US President Donald Trump has officially appointed Lieutenant General Austin Scott Miller as commander of the US-led occupying forces in Afghanistan.
The announcement was made in a press release by the US Defense Department on Tuesday.
"Secretary of Defense James N. Mattis has announced that the president has made the following nomination … Army Lt. Gen. Austin S. Miller for appointment to the grade of general, and assignment as commander, Resolute Support Mission, North Atlantic Treaty Organization; and commander, US Forces-Afghanistan," the release said.
The Pentagon announced that Miller would replace General John Nicholson, who has been in charge of the US military intervention in Afghanistan since March 2016.
Nicholson said in November last year that the fight in Afghanistan was “still in a stalemate.”
The United States -- under Republican George W. Bush’s presidency -- and its allies invaded Afghanistan on October 7, 2001 as part of Washington’s so-called war on terror. The offensive removed the Taliban regime from power, but after more than 16 years, the foreign troops are still deployed to the country.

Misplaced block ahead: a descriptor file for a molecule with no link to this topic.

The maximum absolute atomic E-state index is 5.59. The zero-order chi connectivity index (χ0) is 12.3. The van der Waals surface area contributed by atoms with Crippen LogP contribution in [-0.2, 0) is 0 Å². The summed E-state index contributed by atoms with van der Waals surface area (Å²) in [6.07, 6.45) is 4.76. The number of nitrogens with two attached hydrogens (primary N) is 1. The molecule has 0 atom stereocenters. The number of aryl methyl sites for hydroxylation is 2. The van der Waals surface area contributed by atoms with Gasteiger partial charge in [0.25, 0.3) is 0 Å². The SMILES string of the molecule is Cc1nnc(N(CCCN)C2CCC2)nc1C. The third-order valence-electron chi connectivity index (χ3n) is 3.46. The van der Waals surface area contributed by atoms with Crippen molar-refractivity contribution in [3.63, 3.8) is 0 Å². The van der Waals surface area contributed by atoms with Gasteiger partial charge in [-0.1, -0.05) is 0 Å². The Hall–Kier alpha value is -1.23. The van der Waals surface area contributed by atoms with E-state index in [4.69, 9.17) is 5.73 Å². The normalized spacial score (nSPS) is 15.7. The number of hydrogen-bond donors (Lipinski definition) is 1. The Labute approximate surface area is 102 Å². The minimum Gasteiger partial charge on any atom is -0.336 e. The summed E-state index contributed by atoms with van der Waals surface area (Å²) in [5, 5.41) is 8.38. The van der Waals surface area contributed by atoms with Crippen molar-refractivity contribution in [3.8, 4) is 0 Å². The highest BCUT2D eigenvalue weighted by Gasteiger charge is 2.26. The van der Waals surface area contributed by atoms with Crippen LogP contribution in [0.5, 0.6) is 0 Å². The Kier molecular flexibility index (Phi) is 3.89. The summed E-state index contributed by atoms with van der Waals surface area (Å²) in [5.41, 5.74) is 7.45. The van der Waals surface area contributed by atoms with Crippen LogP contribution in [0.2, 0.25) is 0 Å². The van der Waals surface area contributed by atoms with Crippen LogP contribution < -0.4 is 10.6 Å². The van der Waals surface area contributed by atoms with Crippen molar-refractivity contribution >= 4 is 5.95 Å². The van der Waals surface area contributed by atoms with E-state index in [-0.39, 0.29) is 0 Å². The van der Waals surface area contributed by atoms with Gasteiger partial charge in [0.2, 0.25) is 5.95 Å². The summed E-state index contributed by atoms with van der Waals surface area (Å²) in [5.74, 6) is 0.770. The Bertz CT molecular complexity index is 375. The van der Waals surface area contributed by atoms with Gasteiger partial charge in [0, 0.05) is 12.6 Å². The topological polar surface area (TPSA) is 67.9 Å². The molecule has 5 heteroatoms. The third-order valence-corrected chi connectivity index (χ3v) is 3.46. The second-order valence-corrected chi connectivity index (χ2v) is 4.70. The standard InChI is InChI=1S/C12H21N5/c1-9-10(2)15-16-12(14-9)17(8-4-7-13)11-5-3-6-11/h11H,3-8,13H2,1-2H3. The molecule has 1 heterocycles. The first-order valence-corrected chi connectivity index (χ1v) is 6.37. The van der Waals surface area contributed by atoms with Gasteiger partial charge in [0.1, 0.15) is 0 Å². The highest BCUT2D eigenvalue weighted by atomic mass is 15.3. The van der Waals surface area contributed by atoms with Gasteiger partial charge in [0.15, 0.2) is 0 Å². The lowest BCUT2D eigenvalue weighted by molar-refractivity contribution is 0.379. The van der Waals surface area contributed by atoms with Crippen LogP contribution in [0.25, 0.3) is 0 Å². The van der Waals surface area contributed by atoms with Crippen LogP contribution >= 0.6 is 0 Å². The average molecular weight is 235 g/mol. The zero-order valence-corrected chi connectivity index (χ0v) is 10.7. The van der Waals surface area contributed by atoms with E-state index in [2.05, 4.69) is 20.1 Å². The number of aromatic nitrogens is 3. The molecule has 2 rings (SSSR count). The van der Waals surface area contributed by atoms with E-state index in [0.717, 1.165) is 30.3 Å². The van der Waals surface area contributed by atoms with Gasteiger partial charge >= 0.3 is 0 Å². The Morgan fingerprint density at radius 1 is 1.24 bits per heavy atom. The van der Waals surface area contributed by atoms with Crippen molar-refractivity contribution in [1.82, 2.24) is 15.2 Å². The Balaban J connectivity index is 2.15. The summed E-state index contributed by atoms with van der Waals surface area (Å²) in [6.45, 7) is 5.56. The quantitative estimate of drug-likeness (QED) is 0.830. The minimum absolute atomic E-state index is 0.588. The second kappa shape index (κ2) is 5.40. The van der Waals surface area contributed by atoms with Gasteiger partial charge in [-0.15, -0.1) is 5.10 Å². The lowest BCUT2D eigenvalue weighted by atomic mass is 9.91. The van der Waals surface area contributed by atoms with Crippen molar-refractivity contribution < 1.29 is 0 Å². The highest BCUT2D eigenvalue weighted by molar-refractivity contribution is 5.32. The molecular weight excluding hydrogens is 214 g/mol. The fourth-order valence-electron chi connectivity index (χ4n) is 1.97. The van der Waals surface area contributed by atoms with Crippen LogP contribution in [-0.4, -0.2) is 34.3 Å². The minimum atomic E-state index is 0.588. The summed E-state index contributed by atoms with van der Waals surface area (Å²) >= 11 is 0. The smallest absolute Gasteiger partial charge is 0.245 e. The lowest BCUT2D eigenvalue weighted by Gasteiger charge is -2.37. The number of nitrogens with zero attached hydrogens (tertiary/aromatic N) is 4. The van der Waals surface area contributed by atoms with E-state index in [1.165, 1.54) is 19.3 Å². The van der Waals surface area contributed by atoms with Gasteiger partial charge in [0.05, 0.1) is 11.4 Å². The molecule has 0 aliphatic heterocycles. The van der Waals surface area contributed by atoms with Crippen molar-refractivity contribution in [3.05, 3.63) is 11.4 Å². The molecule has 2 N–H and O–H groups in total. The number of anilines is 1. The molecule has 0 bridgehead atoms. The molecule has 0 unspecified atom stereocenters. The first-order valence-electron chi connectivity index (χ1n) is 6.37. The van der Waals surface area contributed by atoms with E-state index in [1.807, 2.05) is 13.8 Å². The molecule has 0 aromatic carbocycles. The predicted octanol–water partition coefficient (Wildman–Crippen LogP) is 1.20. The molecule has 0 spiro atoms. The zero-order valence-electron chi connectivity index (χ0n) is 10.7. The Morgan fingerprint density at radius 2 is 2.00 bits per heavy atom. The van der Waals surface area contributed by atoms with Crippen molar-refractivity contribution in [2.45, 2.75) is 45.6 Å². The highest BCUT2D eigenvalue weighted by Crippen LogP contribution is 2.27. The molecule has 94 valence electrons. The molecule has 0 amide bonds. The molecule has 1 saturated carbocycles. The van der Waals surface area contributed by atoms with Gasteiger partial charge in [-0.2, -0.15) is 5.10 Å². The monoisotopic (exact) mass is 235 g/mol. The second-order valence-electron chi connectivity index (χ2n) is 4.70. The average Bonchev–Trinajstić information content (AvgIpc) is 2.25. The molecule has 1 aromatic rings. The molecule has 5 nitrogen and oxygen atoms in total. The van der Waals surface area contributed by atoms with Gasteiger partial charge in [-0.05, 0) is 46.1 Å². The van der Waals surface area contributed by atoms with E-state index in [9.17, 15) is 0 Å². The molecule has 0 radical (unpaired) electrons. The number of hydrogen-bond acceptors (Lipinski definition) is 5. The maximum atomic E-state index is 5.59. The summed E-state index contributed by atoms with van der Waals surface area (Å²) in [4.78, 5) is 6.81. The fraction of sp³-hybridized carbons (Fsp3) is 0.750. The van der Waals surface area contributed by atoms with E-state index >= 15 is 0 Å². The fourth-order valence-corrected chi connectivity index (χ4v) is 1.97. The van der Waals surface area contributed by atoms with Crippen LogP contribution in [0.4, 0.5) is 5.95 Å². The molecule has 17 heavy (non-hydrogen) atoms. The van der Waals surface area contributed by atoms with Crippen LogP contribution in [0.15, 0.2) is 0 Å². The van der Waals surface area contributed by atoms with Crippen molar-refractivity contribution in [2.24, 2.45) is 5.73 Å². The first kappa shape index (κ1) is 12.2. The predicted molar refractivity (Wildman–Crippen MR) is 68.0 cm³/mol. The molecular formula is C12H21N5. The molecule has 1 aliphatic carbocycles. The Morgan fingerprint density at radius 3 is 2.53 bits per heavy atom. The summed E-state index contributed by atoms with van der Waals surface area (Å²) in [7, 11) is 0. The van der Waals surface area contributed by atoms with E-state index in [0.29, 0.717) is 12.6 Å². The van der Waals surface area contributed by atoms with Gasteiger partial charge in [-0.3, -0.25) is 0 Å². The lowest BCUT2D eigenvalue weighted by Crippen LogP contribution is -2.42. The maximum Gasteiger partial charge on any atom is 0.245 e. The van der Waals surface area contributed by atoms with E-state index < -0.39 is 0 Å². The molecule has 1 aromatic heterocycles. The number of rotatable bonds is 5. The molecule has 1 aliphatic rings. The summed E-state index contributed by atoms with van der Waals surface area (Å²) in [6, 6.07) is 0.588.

After becoming the president in 2008, President Barack Obama, a Democrat, vowed to end the Afghan war -- one of the longest conflicts in US history – but he failed to keep his promise.
Trump, who has spoken against the Afghan war, has dubbed the 2001 invasion and following occupation of Afghanistan as "Obama's war". But he has also announced to deploy thousands of more troops to the war-torn country, signaling a policy shift.
Back in 2014, the US-led occupying forces in Afghanistan officially announced the end of their combat operations in the country, saying they now had a mission to “train, advise, and assist” Afghan troops.
However, the Trump administration last year permitted the deployment of an additional 3,000 troops to Afghanistan, where the US already has 11,000 forces.
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